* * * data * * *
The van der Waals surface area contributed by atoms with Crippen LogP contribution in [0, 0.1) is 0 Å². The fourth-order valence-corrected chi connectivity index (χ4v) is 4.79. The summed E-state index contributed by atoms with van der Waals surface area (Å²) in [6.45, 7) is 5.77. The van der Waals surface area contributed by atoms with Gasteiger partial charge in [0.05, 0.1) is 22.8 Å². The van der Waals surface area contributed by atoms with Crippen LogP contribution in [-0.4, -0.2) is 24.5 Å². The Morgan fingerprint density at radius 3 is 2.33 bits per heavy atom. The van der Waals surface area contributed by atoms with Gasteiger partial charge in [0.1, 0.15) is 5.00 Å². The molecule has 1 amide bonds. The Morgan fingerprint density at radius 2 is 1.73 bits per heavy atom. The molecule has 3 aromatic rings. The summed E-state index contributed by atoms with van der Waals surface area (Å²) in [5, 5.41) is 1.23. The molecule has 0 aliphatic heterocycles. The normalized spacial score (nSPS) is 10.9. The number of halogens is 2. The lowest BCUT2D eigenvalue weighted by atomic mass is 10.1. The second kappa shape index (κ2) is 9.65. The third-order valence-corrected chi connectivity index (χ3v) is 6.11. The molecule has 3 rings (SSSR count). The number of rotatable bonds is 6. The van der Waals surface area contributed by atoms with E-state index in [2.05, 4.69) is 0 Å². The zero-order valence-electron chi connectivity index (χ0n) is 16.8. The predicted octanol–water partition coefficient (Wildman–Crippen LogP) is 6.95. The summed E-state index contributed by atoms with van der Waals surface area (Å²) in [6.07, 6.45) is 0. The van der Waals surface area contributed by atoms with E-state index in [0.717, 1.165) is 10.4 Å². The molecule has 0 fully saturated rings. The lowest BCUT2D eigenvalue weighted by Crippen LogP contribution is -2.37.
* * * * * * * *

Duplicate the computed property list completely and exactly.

The van der Waals surface area contributed by atoms with Crippen LogP contribution in [0, 0.1) is 0 Å². The fourth-order valence-corrected chi connectivity index (χ4v) is 4.79. The summed E-state index contributed by atoms with van der Waals surface area (Å²) in [6.45, 7) is 5.77. The van der Waals surface area contributed by atoms with Gasteiger partial charge in [0.05, 0.1) is 22.8 Å². The van der Waals surface area contributed by atoms with Crippen LogP contribution in [-0.4, -0.2) is 24.5 Å². The Morgan fingerprint density at radius 3 is 2.33 bits per heavy atom. The van der Waals surface area contributed by atoms with Gasteiger partial charge in [0.1, 0.15) is 5.00 Å². The molecule has 1 amide bonds. The Morgan fingerprint density at radius 2 is 1.73 bits per heavy atom. The molecule has 3 aromatic rings. The summed E-state index contributed by atoms with van der Waals surface area (Å²) in [5, 5.41) is 1.23. The molecule has 0 aliphatic heterocycles. The normalized spacial score (nSPS) is 10.9. The number of halogens is 2. The lowest BCUT2D eigenvalue weighted by atomic mass is 10.1. The second kappa shape index (κ2) is 9.65. The third-order valence-corrected chi connectivity index (χ3v) is 6.11. The molecule has 3 rings (SSSR count). The number of rotatable bonds is 6. The van der Waals surface area contributed by atoms with E-state index in [2.05, 4.69) is 0 Å². The zero-order valence-electron chi connectivity index (χ0n) is 16.8. The predicted octanol–water partition coefficient (Wildman–Crippen LogP) is 6.95. The summed E-state index contributed by atoms with van der Waals surface area (Å²) in [6.07, 6.45) is 0. The van der Waals surface area contributed by atoms with E-state index in [0.717, 1.165) is 10.4 Å². The molecule has 0 fully saturated rings. The lowest BCUT2D eigenvalue weighted by Crippen LogP contribution is -2.37.